Ye Min Paing joined a goldsmith workshop as a teenager and learned how to create simple designs for earrings, chains and rings. Unfortunately, he had to put this career on pause after only a short time in order to help his mother with her work. Recently, Ye Min Paing was able to return to his craft, joining Turquoise Mountain as an apprentice in their jewellery workshop and graduating from their apprenticeship program last year.
For centuries, Myanmar goldsmiths were renowned for their hand-crafted jewellery. Nowadays, complex decorative designs using handmade filigree, open-wire work, and other traditional methods are hard to find and machine-made production dominates the offering. The skills needed to craft a jewellery piece by hand, from creating the right alloy to the polishing of the finished product are at risk of disappearing.
Named after different lotus flowers, the pieces from this collection host the revival of traditional skills such as filigree, open-wire work and beadmaking, and introduce the craftsmanship of Myanmar goldsmiths. Gold beads have been a prominent feature of Myanmar jewellery for centuries. The goldsmiths create the beads by hand, using sheet metal and wire. They use hand tools to hammer and shape the materials into fine delicate shapes.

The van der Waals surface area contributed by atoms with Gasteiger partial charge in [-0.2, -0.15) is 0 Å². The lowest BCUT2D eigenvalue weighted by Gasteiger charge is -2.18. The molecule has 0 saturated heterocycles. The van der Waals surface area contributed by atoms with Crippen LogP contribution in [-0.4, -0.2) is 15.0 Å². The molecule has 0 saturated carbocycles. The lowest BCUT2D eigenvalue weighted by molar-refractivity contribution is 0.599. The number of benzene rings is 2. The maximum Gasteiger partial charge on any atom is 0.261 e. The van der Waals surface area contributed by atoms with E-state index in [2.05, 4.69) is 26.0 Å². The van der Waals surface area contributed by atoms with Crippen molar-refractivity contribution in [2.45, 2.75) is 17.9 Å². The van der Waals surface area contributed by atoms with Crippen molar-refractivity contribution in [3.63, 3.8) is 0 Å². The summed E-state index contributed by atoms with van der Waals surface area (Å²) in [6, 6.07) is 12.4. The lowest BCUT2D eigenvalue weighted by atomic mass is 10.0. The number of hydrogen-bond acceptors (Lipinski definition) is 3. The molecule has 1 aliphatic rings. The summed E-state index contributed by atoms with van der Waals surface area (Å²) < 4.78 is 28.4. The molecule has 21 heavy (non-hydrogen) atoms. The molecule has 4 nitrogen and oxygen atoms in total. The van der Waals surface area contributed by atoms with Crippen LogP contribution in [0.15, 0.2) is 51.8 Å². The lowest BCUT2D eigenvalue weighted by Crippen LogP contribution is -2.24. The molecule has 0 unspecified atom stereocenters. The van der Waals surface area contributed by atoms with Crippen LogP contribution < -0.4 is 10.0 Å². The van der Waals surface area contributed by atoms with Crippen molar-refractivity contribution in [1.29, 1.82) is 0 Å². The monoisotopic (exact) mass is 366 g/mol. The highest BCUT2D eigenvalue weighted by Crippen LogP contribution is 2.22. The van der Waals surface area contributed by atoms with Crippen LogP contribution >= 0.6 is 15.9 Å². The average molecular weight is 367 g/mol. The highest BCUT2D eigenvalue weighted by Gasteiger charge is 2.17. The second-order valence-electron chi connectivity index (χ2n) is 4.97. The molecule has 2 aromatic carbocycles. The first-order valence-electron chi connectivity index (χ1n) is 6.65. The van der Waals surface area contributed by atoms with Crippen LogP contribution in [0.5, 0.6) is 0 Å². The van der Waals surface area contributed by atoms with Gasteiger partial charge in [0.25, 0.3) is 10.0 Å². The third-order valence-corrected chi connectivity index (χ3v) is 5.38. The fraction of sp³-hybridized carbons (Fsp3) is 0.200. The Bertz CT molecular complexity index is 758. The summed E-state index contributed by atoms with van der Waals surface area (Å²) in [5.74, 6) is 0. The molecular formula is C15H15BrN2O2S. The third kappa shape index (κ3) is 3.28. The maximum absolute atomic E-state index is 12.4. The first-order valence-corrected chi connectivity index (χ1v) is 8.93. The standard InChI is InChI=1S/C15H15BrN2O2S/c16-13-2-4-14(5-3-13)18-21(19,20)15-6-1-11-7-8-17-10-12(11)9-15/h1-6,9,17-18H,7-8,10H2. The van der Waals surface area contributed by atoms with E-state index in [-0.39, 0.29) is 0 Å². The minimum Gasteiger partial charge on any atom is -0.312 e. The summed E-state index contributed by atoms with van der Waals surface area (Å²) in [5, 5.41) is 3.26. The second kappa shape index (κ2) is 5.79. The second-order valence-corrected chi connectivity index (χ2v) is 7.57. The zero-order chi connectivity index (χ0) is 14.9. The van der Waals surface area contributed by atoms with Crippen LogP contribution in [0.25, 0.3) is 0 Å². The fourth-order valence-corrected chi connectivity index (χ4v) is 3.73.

Decades of international isolation and sanctions have left Myanmar one of the poorest countries in Southeast Asia, with a third of the population living in poverty. Through technical, design, and business training, Turquoise Mountain is supporting over 400 artisans to connect to international markets, and to generate sustainable incomes. Turquoise Mountain’s apprenticeship programme in Myanmar is also training the first generation of female goldsmiths in the country who learn from the masters of their craft.